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NFL

Report: NFL Salary Cap Expected around $180 Million; Would Put Steelers $35 Million in Red

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The 2021 NFL salary cap is expected to be around $180 million, according to a report by Mike Florio of NBC Sports.

The salary cap is supposed to be fixed at 48% of the league’s revenue, according to the CBA signed between the league and the NFLPA that went into effect in March, with a possible increase if the NFL makes the expected decision to go to a 17-game schedule this fall.

But after the COVID-19 pandemic cost teams the vast majority of ticket sales in 2020, the league’s revenue has cratered heading into this offseason. The NFL and NFLPA agreed in their return-to-play negotiations that the 2021 salary cap will not fall below $175 million.

But that figure would represent a $23.2 million salary cap decrease instead of the typically expected $10 million or so increase, putting many teams, and the Pittsburgh Steelers in particular, in a salary cap crunch.

Florio said that some owners would like to see the impacts of the pandemic spread out over several years of cap impacts to reduce the immediate decrease, but that other owners see that as an interest-free loan to the players and balked.

While the most desirable of free agents will likely not be impacted, the number of teams in a cap crunch would likely cause middle-tier free agents to be unable to cash in on their expected paydays and low-tier free agents could be forced to re-sign for minimal, if any, raises.

The Steelers would need to trim approximately $35 million from their current salary obligations to be compliant with a $180 million cap, according to salary cap analysis from F.S. Fisher of Steelers Now.

While the $5 million in extra room would be helpful, it would not change the fundamental approach the Steelers will have to take this offseason of restructuring, negotiating pay cuts or releasing players already under contract for 2021.

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2021 NFL Draft

NFL Cancels In-Person 2021 Scouting Combine in Indianapolis; Pro Days On

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After weeks of rumors and speculation, the NFL has made it official, announcing in a memo to clubs Monday they are significant alterations to the 2021 Scouting Combine.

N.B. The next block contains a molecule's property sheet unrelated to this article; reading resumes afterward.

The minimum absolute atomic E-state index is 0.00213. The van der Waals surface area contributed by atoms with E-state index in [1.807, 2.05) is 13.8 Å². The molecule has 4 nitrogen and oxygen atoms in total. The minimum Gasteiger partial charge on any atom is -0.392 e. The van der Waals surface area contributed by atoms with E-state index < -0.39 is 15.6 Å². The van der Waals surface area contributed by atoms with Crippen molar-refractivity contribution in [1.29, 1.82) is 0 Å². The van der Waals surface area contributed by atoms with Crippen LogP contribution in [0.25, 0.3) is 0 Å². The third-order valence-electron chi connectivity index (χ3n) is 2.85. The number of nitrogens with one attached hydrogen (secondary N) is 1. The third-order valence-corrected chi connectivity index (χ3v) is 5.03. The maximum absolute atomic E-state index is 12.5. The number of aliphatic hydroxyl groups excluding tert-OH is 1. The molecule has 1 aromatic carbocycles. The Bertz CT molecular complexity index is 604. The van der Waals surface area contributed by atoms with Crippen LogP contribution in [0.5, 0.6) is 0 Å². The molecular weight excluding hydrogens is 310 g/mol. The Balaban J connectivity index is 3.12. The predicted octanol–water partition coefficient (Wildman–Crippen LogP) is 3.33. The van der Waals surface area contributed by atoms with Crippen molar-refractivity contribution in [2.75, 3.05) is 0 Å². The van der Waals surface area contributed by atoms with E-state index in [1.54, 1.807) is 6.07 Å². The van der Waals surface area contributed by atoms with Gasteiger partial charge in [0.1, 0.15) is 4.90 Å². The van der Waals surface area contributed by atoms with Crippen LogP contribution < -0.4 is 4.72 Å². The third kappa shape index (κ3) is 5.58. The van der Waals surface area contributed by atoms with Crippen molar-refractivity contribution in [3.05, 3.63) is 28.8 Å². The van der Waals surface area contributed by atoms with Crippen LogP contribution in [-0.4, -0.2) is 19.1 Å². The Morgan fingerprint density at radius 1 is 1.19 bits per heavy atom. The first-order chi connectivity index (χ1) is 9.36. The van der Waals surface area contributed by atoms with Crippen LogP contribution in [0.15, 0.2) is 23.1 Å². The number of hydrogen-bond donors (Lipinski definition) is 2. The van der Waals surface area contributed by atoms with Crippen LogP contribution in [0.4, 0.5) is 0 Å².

Annually held in Indianapolis, the league is scrapping in-person workouts at Lucas Oil Stadium, instead opting for pro days on college campuses. The NFL will coordinate with schools to ensure “consistency in testing and drills,” providing video of said workouts to all clubs.

Interviews and psychological testing of prospects normally executed at the physical combine will instead be conducted in an entirely virtual format.

As for medical evaluations, limited in-person exams will most likely be conducted over a three-day span in early April. While some evaluations will also be held virtually, an undetermined number of prospects will be invited to designated satellite locations for in-person exams. Each franchise will be permitted to dispatch a physician and athletic trainer to conduct the in-person portion.

Leading up to the 2021 NFL Draft in April, the league will work directly with clubs, schools and affiliated broadcast partners to ensure media availability with Combine invitees. The NFL intends to keep with tradition and make head coaches and general managers available to the media as well.

The altered Combine format was devised and overseen by a special committee of league and club officials, including NFL Chief Medical Officer Dr. Allen Sills, Arizona Cardinals owner Michael Bidwill and Pittsburgh Steelers general manager Kevin Colbert.

Further details regarding protocols and finalized dates will be released as the committee continues to meet and plan over the coming weeks.